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We about wept with joy when we spotted a few guys sitting on a picnic table outside Chester’s tiny double-wide trailer/brewery house. “Tienen cervezas?” They did, and though Chester only had bottles and no draft beer, we didn’t complain. His other guests were Americans, a visitor and two other expats. They were beer lovers and makers, and two of them were from my own Northern California. We talked beer and exchanged brewery recommendations while the sun faded, the chill set in, and the cows mooed at us to go home.

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We arrived back at the bike shop just in time to return our bikes. We drank our Colonos lagers with takeout pizza at the hostel, our behinds just a little sore, 64 kilometers sore to be exact, and our heads a little dizzy from the fresh Patagonian air and the Chilean sun.

Apr 182014
 

In all iterations of our round-the-world trip, Australia was but a layover on our way from Southeast Asia to South America. Out of our way and especially out of our budget, we gave the down-under continent little consideration. Then in Thailand we changed our itinerary to head south to Malaysia and Singapore and decided that it would be a shame to not spend any time in Australia. I remembered I had an Australian connection after all.

In the summer of 1996 I traveled to the United States for the first time, to work at a camp for two months and travel for one afterward. One night the all-male staff of my boys camp met up at the pub called The Depot with the all-female staff of the nearby girls camp. Part of the unofficial agenda was identifying travel buddies. I made acquaintance with Zita from the Czech Republic and Joanne from Australia. We spent all of September traversing the U.S. (driveaway cars from Boston to San Diego and from Los Angeles to Seattle, and a three-day-straight Greyhound bus ride from Seattle to New York City).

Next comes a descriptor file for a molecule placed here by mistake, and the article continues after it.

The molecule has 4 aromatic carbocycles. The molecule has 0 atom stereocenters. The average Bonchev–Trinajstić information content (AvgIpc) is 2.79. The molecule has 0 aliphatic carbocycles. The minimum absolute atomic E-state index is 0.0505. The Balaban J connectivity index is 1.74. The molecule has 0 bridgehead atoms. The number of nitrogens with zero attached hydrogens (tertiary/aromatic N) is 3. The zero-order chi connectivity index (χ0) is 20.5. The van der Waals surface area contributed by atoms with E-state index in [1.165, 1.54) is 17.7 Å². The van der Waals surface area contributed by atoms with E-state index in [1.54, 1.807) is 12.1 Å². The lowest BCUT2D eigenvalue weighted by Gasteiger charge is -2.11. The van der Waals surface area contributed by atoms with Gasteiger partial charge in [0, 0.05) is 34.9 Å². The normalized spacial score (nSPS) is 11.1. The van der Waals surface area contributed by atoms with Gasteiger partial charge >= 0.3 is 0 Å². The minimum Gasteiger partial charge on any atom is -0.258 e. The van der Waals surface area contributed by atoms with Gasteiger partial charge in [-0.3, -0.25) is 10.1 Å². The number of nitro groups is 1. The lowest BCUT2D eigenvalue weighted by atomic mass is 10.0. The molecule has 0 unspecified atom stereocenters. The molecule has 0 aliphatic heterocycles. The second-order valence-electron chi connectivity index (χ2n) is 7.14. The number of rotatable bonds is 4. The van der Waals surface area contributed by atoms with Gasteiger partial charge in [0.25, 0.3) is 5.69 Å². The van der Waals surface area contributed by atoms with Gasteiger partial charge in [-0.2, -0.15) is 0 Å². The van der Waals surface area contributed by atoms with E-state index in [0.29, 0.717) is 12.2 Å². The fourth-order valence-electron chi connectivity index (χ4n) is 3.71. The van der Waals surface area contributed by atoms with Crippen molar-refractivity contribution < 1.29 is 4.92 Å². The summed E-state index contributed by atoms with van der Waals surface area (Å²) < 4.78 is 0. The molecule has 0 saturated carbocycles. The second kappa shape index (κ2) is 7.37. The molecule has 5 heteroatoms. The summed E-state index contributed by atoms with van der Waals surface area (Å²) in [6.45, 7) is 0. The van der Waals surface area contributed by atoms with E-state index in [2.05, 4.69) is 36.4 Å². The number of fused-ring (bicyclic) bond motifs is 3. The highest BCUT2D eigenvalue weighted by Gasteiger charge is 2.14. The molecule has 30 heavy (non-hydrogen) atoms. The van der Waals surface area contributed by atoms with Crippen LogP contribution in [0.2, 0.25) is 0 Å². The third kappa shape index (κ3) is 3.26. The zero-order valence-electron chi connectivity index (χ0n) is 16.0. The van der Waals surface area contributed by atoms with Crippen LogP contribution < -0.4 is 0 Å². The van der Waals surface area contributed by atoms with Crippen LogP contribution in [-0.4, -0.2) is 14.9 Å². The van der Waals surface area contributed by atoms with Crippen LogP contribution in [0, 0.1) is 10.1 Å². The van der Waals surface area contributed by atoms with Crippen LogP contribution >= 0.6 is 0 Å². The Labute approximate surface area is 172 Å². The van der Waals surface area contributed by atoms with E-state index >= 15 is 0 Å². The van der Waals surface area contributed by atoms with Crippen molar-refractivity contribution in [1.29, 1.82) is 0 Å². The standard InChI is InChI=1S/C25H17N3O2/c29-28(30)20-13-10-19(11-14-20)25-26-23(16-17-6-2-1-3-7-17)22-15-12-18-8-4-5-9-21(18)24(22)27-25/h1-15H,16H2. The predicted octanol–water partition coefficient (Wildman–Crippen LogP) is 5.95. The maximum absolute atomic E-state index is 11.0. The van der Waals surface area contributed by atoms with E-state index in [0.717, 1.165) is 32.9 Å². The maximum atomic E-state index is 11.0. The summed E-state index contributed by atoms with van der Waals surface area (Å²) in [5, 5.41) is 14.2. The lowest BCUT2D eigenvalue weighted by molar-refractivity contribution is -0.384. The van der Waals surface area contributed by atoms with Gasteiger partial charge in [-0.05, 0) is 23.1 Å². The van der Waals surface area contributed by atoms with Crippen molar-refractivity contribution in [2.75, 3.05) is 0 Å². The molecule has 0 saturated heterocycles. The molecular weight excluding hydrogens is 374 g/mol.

America 1996 ColoradoSprings 690x517 In Sydney, Australia, a travelers reunion

Colorado Springs, Colorado, September 1996

It was the best trip of my life until then and for years after (until my European hitchhiking stints in 1998 and 2001). Thanks to the trip, I have seen more of the U.S. than many Americans.

America 1996 GrandCanyon 690x516 In Sydney, Australia, a travelers reunion

The Grand Canyon, Arizona, September 1996.

We traveled well together, the three strangers that we were.

America 1996 SanFrancisco1 690x516 In Sydney, Australia, a travelers reunion

San Francisco, California, September 1996.

After parting ways and returning to our respective countries, we kept in touch. I visited Zita in Brno, and all three of us even met again in Slovakia and the Czech Republic the following year when Joanne visited. Then, as things like this go, we gradually went our own ways again and lost touch.

I was a little apprehensive about reconnecting after such a long period of silence. But when I friended Joanne on Facebook and messaged her to say we’d be in Sydney and would like to meet up, she not only said she’d love to but also that we could stay with her for a few days. Then she told me the most amazing part: Zita was going to be visiting with her at the same time!

In other words, we went from ignoring Australia to an 18-year travelers reunion. We all stayed and hung out at Joanne’s house, where we also met her partner Russell and their son Riley (my eternal thanks goes to them all for their hospitality). And Lindsay finally met the people I have mentioned throughout our relationship.

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We also took a day trip, along the coast south of Sydney.

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Eighteen years after road-tripping across the USA together we sat around the dinner table and retold stories from our trip. We giggled at the old photos and with nostalgia in our eyes remembered the way we were.

As I mentioned in the reflections on 9 months of travel, the trip aka the 2013-2014 Where Is Your Toothbrush? World Tour reconnected me with my traveling past. Not only did the 18-year travelers reunion reinforce that sensation, I now know that once you start traveling, even if you settle down for a few years like I did in the States, you cannot leave the road again.